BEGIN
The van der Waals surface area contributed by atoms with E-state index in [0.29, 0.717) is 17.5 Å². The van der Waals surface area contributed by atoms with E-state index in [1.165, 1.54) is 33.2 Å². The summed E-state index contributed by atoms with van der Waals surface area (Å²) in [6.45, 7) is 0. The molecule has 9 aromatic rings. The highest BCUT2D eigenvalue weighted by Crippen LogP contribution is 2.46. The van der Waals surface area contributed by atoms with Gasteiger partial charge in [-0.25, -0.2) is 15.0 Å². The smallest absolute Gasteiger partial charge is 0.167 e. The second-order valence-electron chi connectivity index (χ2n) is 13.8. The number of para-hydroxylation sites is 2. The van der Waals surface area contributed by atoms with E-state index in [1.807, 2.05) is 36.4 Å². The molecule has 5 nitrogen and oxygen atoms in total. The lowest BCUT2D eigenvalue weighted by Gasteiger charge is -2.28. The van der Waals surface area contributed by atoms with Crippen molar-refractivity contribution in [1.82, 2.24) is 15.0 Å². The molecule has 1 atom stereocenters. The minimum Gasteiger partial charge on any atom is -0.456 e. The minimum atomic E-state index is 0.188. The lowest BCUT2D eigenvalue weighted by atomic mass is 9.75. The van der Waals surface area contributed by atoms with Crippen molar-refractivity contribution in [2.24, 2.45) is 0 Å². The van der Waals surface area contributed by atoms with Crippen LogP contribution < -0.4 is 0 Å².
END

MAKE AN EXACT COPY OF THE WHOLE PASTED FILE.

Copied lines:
The van der Waals surface area contributed by atoms with E-state index in [0.29, 0.717) is 17.5 Å². The van der Waals surface area contributed by atoms with E-state index in [1.165, 1.54) is 33.2 Å². The summed E-state index contributed by atoms with van der Waals surface area (Å²) in [6.45, 7) is 0. The molecule has 9 aromatic rings. The highest BCUT2D eigenvalue weighted by Crippen LogP contribution is 2.46. The van der Waals surface area contributed by atoms with Gasteiger partial charge in [-0.25, -0.2) is 15.0 Å². The smallest absolute Gasteiger partial charge is 0.167 e. The second-order valence-electron chi connectivity index (χ2n) is 13.8. The number of para-hydroxylation sites is 2. The van der Waals surface area contributed by atoms with E-state index in [1.807, 2.05) is 36.4 Å². The molecule has 5 nitrogen and oxygen atoms in total. The lowest BCUT2D eigenvalue weighted by Gasteiger charge is -2.28. The van der Waals surface area contributed by atoms with Crippen molar-refractivity contribution in [1.82, 2.24) is 15.0 Å². The molecule has 1 atom stereocenters. The minimum Gasteiger partial charge on any atom is -0.456 e. The minimum atomic E-state index is 0.188. The lowest BCUT2D eigenvalue weighted by atomic mass is 9.75. The van der Waals surface area contributed by atoms with Crippen molar-refractivity contribution in [2.24, 2.45) is 0 Å². The van der Waals surface area contributed by atoms with Crippen LogP contribution < -0.4 is 0 Å².